August, 30th 2007

All Florida, all the time: Democrats first

– Liz Mair

The great state of Florida is getting its share of headlines this morning (i.e., whatever isn't being focused on Larry Craig and, from watching Joe Scarborough's morning show, Britney Spears), with drama afoot on both the Democratic and the Republican sides of the political debate.

First up, the Democrats. Last week, after threatening by Howard Dean (including, according to one source of mine, another signature screaming fest), the DNC Rules Committee voted to strip Florida of all of its delegates to the 2008 Convention, because the state decided to hold its primary a little earlier than the lovely DNC folks had wanted. In other words, the DNC gave Florida Democrats the finger and said "we don't give a crap about your right to vote and have a say in anything" because, heaven forbid, Floridian Dems think that maybe their collective voice should count for something close to the collective voice of the comparatively tiny and unpopulated state of New Hampshire.

While the Florida state party has 30 days to change its primary plans (and get its delegates back), Dean and his DNC look like they may finally have done themselves in, in one of our country's biggest states.

This morning, Florida's senior senator, Democrat Bill Nelson, has come out blasting, essentially accusing the Democratic party of disenfranchising voters (usually the thing that the GOP gets tagged with-- the Democrats' bag is usually more seeking to enfranchise people who aren't legally entitled to vote).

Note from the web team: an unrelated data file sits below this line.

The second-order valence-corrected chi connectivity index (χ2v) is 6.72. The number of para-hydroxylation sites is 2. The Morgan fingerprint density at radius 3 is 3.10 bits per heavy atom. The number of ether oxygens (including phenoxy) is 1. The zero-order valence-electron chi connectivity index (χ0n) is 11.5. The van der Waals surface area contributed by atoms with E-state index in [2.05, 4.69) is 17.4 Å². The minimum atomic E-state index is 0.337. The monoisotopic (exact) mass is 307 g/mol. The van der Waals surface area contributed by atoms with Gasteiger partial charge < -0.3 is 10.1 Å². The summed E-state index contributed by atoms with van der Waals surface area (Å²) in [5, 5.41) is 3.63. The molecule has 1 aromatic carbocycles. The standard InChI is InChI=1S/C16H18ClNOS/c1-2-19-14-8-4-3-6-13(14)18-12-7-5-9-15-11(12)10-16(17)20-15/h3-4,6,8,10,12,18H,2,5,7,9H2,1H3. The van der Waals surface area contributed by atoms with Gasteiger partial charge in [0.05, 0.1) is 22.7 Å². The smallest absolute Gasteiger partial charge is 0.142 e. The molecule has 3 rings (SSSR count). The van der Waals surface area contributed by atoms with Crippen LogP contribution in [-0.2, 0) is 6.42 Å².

And he is not alone. A top Democratic fundraiser is essentially yanking money from the DNC in retribution for the DNC penalizing the state's Democrats, and it looks like others may follow suit. The Florida Democratic Party has a piece up on its website indicating that Dean may be consigned to the wilderness over this one (as well as pieces about "calling the DNC's bluff", goading the DNC to "punish" Florida Dems some more, and suggesting that Florida Democrats engage in a scream of their own: "We are going to not only run our own primary on the date of our state's choosing, but also encourage self-determination among Democrats everywhere! Byaaah!!!"). The Florida Progressive Coalition seems to have construed that first piece as intimating that Sen. Nelson is going to try to get Florida Democrats to leave the national party (oh, how some Republicans wish).

Now, the real issue-- controversy about the Democratic party falling into complete disarray in a state that controls 10% of the votes needed in order to win a presidential election via accruing 270 votes in the electoral college aside-- is whether the DNC's finger to the Florida Democratic Party has any real implications.